Core fuelling is a critical issue on the pathway to the development of steady-state operational scenarios in magnetically confined plasma devices. Although gas puffing has been the established tool for creating and maintaining plasmas in small and medium sized tokamaks and stellarators, its location at the plasma periphery portends that it will become inefficient for larger reactor-type devices. Hence, cryogenic pellet injection (PI) has become the prime candidate for core fuelling. Although PI technology is now well developed 1, a comprehensive understanding of all aspects of pellet/plasma interaction is still to be achieved, i.e., pellet ablation, plasmoid expansion and drift, particle deposition, or enhanced ablation by fast particles. Indeed, understanding these topics is crucial if deep penetration, core deposition, and high fuelling efficiencies are to be achieved, an aspect additionally important for helical devices to avoid the core particle depletion predicted by neoclassical theory for on-axis microwave heating . For instance, the benefit of high-field side (HFS) injection over low-field injection for achieving improved efficiency is well known for tokamaks . In contrast, for stellarators the advantage of HFS injection remains unclear . Similarly, new understanding is also needed to refine simulation codes such as the Hydrogen Pellet Injection 2 (HPI2) codes used for predicting optimized fuelling conditions .
A second key topic for steady-state operation of helical-type reactors is increased impurity confinement at high electron densities that can lead to impurity accumulation and subsequent radiative collapse of the plasma . A pellet method for performing impurity studies is the Tracer-Encapsulated Solid-Pellet technique in which a hollow polystyrene sphere, (-CH(C6H5)CH2-)n, filled with a known quantity of a suitable tracer element, is injected into a plasma . Using this technique, the tracer element is deposited in the plasma core.
Although the raison d'être of these pellet injection methods is distinct, both pellet types should experience the same physics processes as they penetrate through magnetic confined plasma. Ablated particles in the partially ionized cloud (plasmoid) that surrounds a pellet should experience the same effect(s) thus they should undergo similar expansion and post-detachment processes, e.g., drift and diffusion. However, few systematic comparisons exist due to the limited number of devices equipped with both systems. Even if both are available, they tend to have different injection geometries or to be located in different machine sectors. In the stellarator TJ-II, a pipe-gun type cryogenic PI, that injects pellets from the low-field side (LFS) of the magnetic-axis, has been operated since 2014 . Also, a TESPEL injector has been piggy-backed on various occasions onto its up-stream end , thereby making it a unique as both pellet types are injected along adjoining guide tubes into the same TJ-II sector. In addition, the same diagnostics are used to evaluate ablation and penetration depth (fast-frame camera) whilst other diagnostics (Thomson Scattering, wave interferometer, etc) provide data on pellet particle transport and deposition and plasma perturbation.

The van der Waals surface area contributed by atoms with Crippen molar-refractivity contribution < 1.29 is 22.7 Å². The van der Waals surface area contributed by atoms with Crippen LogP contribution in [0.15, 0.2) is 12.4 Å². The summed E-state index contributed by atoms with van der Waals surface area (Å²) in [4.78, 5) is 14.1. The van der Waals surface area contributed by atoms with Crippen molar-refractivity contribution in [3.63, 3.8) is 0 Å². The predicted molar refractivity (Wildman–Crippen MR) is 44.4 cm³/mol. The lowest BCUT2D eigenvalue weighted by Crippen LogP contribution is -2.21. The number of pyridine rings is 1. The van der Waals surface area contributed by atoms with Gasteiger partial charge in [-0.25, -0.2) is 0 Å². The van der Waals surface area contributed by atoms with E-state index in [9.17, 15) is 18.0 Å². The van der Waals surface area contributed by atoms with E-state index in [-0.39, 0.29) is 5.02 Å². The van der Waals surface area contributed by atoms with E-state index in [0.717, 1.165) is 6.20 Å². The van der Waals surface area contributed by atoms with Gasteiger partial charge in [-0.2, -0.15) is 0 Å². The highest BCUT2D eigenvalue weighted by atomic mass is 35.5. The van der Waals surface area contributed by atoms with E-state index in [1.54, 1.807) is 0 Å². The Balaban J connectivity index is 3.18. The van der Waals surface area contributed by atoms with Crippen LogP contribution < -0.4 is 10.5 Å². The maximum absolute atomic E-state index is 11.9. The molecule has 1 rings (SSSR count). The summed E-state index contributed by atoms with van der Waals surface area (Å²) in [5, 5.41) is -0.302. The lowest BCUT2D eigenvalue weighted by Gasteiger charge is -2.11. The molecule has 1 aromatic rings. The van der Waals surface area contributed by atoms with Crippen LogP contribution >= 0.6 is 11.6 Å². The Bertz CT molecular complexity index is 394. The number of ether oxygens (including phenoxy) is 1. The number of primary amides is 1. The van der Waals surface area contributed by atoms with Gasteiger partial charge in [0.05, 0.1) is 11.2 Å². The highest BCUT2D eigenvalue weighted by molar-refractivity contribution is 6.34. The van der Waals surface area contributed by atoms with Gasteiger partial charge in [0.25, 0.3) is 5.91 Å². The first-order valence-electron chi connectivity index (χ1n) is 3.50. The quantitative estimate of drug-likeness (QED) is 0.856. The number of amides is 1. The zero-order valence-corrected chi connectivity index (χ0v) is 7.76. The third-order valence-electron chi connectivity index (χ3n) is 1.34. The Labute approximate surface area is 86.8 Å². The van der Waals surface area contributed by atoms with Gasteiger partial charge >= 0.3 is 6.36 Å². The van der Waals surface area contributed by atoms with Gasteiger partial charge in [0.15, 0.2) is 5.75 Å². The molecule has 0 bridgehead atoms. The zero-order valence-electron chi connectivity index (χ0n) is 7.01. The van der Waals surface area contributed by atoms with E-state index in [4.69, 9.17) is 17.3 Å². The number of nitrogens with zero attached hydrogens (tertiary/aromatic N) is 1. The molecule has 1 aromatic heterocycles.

Since pellet injection began on TJ-II, a large pellet database has been built up for both microwave and neutral beam heated plasma (hydrogen has been the primary working gas). In parallel, a stellarator version of the HPI2 code was benchmarked using TJ-II and since then it has been adapted for the W7-X and Heliotron-J devices . As part of TJ-II PI studies, fast-frame imaging of the ablation process has observed outward plasmoid drift velocities that concur with simulations. In addition, comparative studies made with TESPEL pellets have substantiated the influence of pellet particle mass on plasmoid drift, deposition profile peaking and deposition efficiency . Moreover, studies, which reveal a strong penetration depth/fuelling efficiency relationship, show improved fuelling when a fast particle population resides within the plasma core of TJ-II . However, while the physics behind the contribution of fast-particle associated effects to fuelling continues to be studied it has been possible to simulate the effect by including semi-empirical parameters. Nonetheless, the location of such a population can be identified from enhanced ablation in the TJ-II while a recently upgraded fast-frame camera (double-bundle) has facilitated such studies. In addition, a small precursor pellet or a small pre-injection gas puff has been used to pre-cool the plasma edge in order to enhance the pellet penetration depth, and hence improve fuelling efficiency. It is found that the former leads to a small increase in fuelling while the latter can result in high post-injection densities (Fig. 1). In parallel, changes in the plasma potential and radial electric field have been investigated using a dual Heavy Ion Beam Probe system and a Doppler reflectometer. For instance, immediately after an injection the density fluctuation level is strongly reduced for a short time period (1 ms), followed by a slow increase as plasma density evolves and the electron temperature recovers . Finally, detailed studies of the neutral cloud that surrounds a pellet have been undertaken using a narrowband filter based light detection system in order to determine obtain density and temperature values for use in the TJ-II version of the HPI2 code.
This work has been carried out within the framework of the EUROfusion Consortium and has received funding from the Euratom research and training programme 2014-2018 and 2019-2020 under grant agreement No 633053. The views and opinions expressed herein do not necessarily reflect those of the European Commission. It is also partially financed a grant from the Spanish Ministerio de Ciencia y Innovación (FIS2017-89326-F).
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